Action plan was adopted on the 69th meeting of the Council of Ministers which was held on 16 November 2004; Text is available at http://www.ecos.ba/Templates/Akcioni_plan_razvoja_ID_u_BiH.pdf2004-2010 accessed on 1 June 2010 21 Ivan Gagi, Pravni i komercijalni aspekti digitalizacije kulturne batine 22 Zakon o elektronskom potpisu (Slubeni glasnik BiH, 91/06); Text is available at http://www.sllist.ba/Aktuelno/ZEP/broj91.htm accessed on 20 May 2010 23 Zakon o komunikacijama (Slubeni glasnik BiH, 31/03); Text is available at http://www.cra.ba/bs/legal/?cid=2428 accessed on 20 May 2010 24 Zakon o standardizaciji (Slubeni glasnik BiH, 19/01); Text is available at http://www.met.gov.ba/propisi/Zakon%20o%20standardizaciji%20BiH_19_01.pdf accessed on 20 May 2010
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The views expressed in this essay are those of the author and do not necessarily represent the views of MDG-F Programme Culture for Development or implementing agencies.

Law on Protection of Personal Data26 Act on the Right of Access to Information27 Law on Archival Material28 (exists only for Federation entity)

While waiting for establishment national strategies and legal framework to operate in, many institutions have already started digitization projects, aware of the quantity of work ahead of them and importance of this process. Bright examples are: National and University Library in Bosnia and Herzegovina29 In recent years, this institution digitized the oldest examples textbooks in BIH and several journals that survived the latest war activities were digitized such as Bosanski vjesnik, Bosna, Sarajevski cvjetnik i Neretva. In cooperation with Gazi Husrev Beys Library, digitization of 890 oriental manuscripts was implemented and digital objects now wait for the second phase of the digitization organizing of a digital collection. Another important project is digitization of Jewish periodicals from 1900-1941 which covers sources from ex-Yu region.30 The National Museum of Bosnia and Herzegovina31 This institution is the oldest scientific and cultural institution in the country and is supposed to be the reference for the best practices for digitization and preservation of CH. Legal status of the institution, financing, technical and professional possibilities are preventing it from the development of the strategy for digitization of the heritage material in museums of BIH. - National Museum of BIH has implemented co-operational project with Media Centar of digitization of the oldest scientific journal in BIH Glasnik Zemaljskog muzeja BiH Other important examples are: - Digitization of the film archive of Bosnia and Herzegovina is implemented by the Slovenian production company "Restart". Digitization project in archive of Tuzla with more than 1182 digitalized documents since 2008.32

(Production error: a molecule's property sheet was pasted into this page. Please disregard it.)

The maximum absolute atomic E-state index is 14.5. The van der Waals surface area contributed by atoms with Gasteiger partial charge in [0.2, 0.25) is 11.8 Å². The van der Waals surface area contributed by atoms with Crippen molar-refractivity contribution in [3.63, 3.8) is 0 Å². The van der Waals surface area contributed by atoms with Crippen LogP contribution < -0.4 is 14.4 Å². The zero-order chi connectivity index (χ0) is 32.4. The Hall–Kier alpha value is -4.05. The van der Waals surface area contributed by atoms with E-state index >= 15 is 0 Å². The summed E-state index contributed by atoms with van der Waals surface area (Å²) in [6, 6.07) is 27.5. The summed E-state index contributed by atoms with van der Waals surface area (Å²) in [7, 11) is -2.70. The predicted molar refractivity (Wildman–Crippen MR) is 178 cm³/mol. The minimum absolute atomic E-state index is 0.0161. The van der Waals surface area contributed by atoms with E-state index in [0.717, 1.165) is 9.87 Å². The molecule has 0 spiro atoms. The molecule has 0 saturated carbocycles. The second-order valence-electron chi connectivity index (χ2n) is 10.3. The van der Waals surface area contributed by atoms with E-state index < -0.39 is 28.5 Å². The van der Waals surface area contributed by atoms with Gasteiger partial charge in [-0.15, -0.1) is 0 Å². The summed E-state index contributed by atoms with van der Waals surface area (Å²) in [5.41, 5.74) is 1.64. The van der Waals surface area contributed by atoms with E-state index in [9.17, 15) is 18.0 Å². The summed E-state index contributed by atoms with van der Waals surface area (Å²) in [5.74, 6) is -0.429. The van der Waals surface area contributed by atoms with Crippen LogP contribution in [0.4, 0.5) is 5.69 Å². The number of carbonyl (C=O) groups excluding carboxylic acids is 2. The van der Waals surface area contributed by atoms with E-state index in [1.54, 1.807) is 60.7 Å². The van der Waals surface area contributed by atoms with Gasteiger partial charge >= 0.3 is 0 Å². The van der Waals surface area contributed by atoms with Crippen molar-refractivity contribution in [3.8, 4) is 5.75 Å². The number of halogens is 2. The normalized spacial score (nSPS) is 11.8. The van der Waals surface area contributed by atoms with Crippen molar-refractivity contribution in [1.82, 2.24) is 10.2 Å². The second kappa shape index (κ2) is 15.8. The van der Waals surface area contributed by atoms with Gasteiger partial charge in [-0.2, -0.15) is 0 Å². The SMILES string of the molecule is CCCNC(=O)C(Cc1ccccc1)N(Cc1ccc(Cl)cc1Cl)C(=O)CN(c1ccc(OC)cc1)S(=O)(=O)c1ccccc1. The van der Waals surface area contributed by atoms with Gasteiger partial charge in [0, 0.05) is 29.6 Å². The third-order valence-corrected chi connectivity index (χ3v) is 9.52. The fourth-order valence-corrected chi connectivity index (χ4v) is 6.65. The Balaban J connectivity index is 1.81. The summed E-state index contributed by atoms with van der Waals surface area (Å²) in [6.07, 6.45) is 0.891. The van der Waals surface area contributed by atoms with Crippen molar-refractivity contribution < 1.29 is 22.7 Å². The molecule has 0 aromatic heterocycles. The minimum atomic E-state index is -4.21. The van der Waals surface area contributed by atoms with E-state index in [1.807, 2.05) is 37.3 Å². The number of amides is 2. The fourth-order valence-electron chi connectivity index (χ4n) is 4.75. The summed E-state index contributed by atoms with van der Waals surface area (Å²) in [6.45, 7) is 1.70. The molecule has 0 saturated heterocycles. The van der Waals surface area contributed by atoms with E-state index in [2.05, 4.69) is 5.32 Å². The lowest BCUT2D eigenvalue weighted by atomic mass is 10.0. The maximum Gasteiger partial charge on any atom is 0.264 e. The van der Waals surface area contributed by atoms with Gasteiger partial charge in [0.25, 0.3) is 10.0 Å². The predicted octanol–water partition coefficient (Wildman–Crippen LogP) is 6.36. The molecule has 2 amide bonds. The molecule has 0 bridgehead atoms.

Zakon o autorskom pravu i srodnim pravima u BiH (Slubeni glasnik BiH, 07/02); Text is available at http://www.ipr.gov.ba/ba/katalog/pregled/zakon-o-autorskom-pravu-i-srodnim-pravima accessed on 20 May 2010 26 Zakon o zatiti linih podataka (Slubeni glasnik BiH, 32/01); Text is available at http://www.fzs.ba/Org/ZakonOZastitiLicnihPodataka.pdf accessed on 20 May 27 Zakon o slobodi pristupa informacijama u Bosni i Hercegovini (Slubeni glasnik BiH, 28/00); Text is available at http://www.ombudsmen.rs.ba/ZOSPI/ZOSPI-RS.pdf accessed on 20 May 28 Zakon o arhivskoj grai Federacije Bosne i Hercegovine (Slubene novine Federacije, 45/02); Text is available at http://www.fbihvlada.gov.ba/bosanski/zakoni/2002/zakoni/50_bos.htm accessed on 20 May 2010 29 http://www.nub.ba/ 30 Ismet Ovina - NUBBiH - potreba i mogunost ukljuivanja u Evropsku Digitalnu biblioteku, DKKBiH 2010 31 http://www.zemaljskimuzej.ba/ 32 More information (only in Bosnian) is available at http://www.arhivtk.com.ba/index_files/Page3158.htm, accessed on 10 June 2010
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The views expressed in this essay are those of the author and do not necessarily represent the views of MDG-F Programme Culture for Development or implementing agencies.

Several interdisciplinary digitization projects related to architectural heritage, lead by Faculty of Electrical Engineering and Sarajevo School of Science and Technology Commission to Preserve National Monuments of Bosnia i Herzegovina who was awarded with the EC award Europa Nostra in a Category 3: Dedicated Service for its contribution in building sustainable peace in Bosnia and Herzegovina by incorporating CH into the process of reconciliation and rebuilding civic trust despite lack of funding and weak legal system.

Ways Ahead